Horns of bull set on fire during festival in Spain

Animal News : Horns of bull set on fire during festival in Spain

Animal welfare organizations AnimaNaturalis and CAS International documented the suffering of a bull in Spain whose horns were set on fire on Saturday. 

The Toro de Jubilo festival in the small town of Medinaceli in Spain represents a tradition that has been controversial due to its significant animal welfare concerns. 

A wooden structure is attached to the bull’s horns, which is then set on fire. To set the structure on fire, the animal is tied to a pole. The animal exhibited extreme signs of distress, struggling to get away from the fire on his head. 

Bull tied to a post

“From the start of the bull festival, it was clear that something was wrong with the bull. He walked with a tilted head, presumably due to the weight of the wooden structure with burning material fastened to his horns,” CAS International said, adding that it took eleven minutes to set the structure on fire.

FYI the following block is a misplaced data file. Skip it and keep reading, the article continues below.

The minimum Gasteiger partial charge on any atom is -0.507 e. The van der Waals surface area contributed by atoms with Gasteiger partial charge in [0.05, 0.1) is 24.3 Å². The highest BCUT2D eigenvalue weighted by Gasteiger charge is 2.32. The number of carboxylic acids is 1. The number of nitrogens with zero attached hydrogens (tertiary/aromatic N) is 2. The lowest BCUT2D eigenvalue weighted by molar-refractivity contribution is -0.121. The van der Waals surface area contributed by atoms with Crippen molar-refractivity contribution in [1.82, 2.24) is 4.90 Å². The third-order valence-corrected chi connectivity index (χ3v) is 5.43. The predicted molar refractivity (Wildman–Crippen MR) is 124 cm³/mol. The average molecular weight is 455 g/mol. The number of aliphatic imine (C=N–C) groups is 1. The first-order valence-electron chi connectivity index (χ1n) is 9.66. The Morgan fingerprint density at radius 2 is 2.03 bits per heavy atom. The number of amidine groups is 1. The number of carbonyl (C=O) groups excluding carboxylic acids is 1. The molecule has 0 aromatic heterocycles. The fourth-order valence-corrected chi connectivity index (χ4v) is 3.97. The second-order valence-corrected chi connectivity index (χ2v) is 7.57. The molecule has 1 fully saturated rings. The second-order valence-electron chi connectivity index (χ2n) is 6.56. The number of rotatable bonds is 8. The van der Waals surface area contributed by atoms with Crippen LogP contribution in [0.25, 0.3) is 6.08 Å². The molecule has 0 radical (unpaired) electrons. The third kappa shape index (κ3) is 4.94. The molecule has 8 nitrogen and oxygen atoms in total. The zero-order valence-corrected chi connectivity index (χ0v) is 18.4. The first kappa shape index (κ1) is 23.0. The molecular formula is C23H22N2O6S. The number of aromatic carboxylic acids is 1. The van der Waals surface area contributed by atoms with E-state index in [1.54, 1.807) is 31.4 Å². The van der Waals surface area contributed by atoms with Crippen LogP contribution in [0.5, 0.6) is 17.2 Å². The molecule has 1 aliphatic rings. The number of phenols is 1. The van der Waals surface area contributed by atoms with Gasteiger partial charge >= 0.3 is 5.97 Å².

“All this time, the bull was tied to a post. As a result, the bull collapsed several times under the weight of the wooden structure. The bull repeatedly received blows to make him stand up again and continue the event,” CAS added.

According to the event’s organization, the bull’s head is coated with mud to prevent burns from the fire. Despite this, veterinarians say the fire significantly impacts the bull, and the animal experiences extreme stress, fear, and suffering. “The fire bull of Medinaceli is one of the bull festivals that provoke the most outrage at both national and international levels,” CAS International said.

“The shocking thing is that all the events of Saturday proceeded according to the official regulations. For these kinds of festivals, it’s even established in the regulations that this animal abuse is legal and thus can be carried out during the festivals,” Maite van Gerwen, director of CAS, said.

Fire bull festivals also happen in other places in Spain. They are more common in smaller towns and rural areas, where they are often deeply rooted in local tradition. Some cities have replaced live animals with mechanical bulls.

Support The Animal ReaderDaily Animal News

The Animal Reader reports on the urgent animal-related issues of our times. We provide daily updates that inform and empower our readers to make decisions that can positively impact animal lives. 

Your support, starting from even 1 euro, helps us inspire action and advocate for a future where animals, humans, and the planet thrive together.

Previous articlePolice found 900 neglected pigs at drugs lab on farm in Belgium
Next articleDogs receive blessings during children’s celebration in Japan (VIDEO)